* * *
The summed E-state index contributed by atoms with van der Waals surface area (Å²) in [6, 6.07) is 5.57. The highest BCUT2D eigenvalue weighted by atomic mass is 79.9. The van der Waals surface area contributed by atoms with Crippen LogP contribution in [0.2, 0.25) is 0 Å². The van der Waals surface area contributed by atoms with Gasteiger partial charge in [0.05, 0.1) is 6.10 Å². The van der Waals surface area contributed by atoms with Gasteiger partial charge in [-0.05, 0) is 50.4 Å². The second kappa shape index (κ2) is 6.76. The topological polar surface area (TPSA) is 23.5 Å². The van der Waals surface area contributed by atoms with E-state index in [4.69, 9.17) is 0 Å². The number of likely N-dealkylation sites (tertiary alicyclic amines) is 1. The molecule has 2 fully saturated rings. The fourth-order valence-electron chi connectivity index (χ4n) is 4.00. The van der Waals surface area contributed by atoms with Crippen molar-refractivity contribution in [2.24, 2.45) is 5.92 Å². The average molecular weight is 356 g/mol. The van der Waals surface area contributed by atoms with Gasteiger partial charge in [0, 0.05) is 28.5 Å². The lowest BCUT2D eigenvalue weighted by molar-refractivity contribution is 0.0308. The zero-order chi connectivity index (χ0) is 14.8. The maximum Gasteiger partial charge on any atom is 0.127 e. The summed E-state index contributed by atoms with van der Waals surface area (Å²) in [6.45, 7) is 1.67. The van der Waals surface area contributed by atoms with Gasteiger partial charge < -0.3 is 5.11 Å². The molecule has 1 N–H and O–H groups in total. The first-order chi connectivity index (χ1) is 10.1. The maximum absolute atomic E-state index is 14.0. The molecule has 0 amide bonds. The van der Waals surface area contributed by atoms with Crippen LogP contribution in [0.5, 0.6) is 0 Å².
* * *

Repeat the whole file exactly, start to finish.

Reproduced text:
The summed E-state index contributed by atoms with van der Waals surface area (Å²) in [6, 6.07) is 5.57. The highest BCUT2D eigenvalue weighted by atomic mass is 79.9. The van der Waals surface area contributed by atoms with Crippen LogP contribution in [0.2, 0.25) is 0 Å². The van der Waals surface area contributed by atoms with Gasteiger partial charge in [0.05, 0.1) is 6.10 Å². The van der Waals surface area contributed by atoms with Gasteiger partial charge in [-0.05, 0) is 50.4 Å². The second kappa shape index (κ2) is 6.76. The topological polar surface area (TPSA) is 23.5 Å². The van der Waals surface area contributed by atoms with E-state index in [4.69, 9.17) is 0 Å². The number of likely N-dealkylation sites (tertiary alicyclic amines) is 1. The molecule has 2 fully saturated rings. The fourth-order valence-electron chi connectivity index (χ4n) is 4.00. The van der Waals surface area contributed by atoms with Crippen molar-refractivity contribution in [2.24, 2.45) is 5.92 Å². The average molecular weight is 356 g/mol. The van der Waals surface area contributed by atoms with Gasteiger partial charge in [0, 0.05) is 28.5 Å². The lowest BCUT2D eigenvalue weighted by molar-refractivity contribution is 0.0308. The zero-order chi connectivity index (χ0) is 14.8. The maximum Gasteiger partial charge on any atom is 0.127 e. The summed E-state index contributed by atoms with van der Waals surface area (Å²) in [6.45, 7) is 1.67. The van der Waals surface area contributed by atoms with Gasteiger partial charge < -0.3 is 5.11 Å². The molecule has 1 N–H and O–H groups in total. The first-order chi connectivity index (χ1) is 10.1. The maximum absolute atomic E-state index is 14.0. The molecule has 0 amide bonds. The van der Waals surface area contributed by atoms with Crippen LogP contribution in [0.5, 0.6) is 0 Å².